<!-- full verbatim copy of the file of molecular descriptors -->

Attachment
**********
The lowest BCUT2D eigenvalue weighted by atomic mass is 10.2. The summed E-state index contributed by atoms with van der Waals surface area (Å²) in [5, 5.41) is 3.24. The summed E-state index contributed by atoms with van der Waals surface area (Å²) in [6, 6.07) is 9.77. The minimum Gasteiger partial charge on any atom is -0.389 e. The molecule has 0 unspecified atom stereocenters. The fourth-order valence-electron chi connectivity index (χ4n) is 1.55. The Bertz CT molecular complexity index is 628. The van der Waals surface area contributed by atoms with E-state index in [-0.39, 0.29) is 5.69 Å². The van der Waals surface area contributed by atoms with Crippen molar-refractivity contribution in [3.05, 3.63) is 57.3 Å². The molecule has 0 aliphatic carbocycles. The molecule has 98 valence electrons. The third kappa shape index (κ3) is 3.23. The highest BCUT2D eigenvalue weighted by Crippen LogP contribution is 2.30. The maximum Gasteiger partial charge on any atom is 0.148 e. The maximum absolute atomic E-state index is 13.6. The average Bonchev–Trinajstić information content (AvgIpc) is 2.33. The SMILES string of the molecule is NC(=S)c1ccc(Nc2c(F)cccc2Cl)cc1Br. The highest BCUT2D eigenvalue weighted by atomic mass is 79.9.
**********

The lowest BCUT2D eigenvalue weighted by atomic mass is 10.2. The summed E-state index contributed by atoms with van der Waals surface area (Å²) in [5, 5.41) is 3.24. The summed E-state index contributed by atoms with van der Waals surface area (Å²) in [6, 6.07) is 9.77. The minimum Gasteiger partial charge on any atom is -0.389 e. The molecule has 0 unspecified atom stereocenters. The fourth-order valence-electron chi connectivity index (χ4n) is 1.55. The Bertz CT molecular complexity index is 628. The van der Waals surface area contributed by atoms with E-state index in [-0.39, 0.29) is 5.69 Å². The van der Waals surface area contributed by atoms with Crippen molar-refractivity contribution in [3.05, 3.63) is 57.3 Å². The molecule has 0 aliphatic carbocycles. The molecule has 98 valence electrons. The third kappa shape index (κ3) is 3.23. The highest BCUT2D eigenvalue weighted by Crippen LogP contribution is 2.30. The maximum Gasteiger partial charge on any atom is 0.148 e. The maximum absolute atomic E-state index is 13.6. The average Bonchev–Trinajstić information content (AvgIpc) is 2.33. The SMILES string of the molecule is NC(=S)c1ccc(Nc2c(F)cccc2Cl)cc1Br. The highest BCUT2D eigenvalue weighted by atomic mass is 79.9.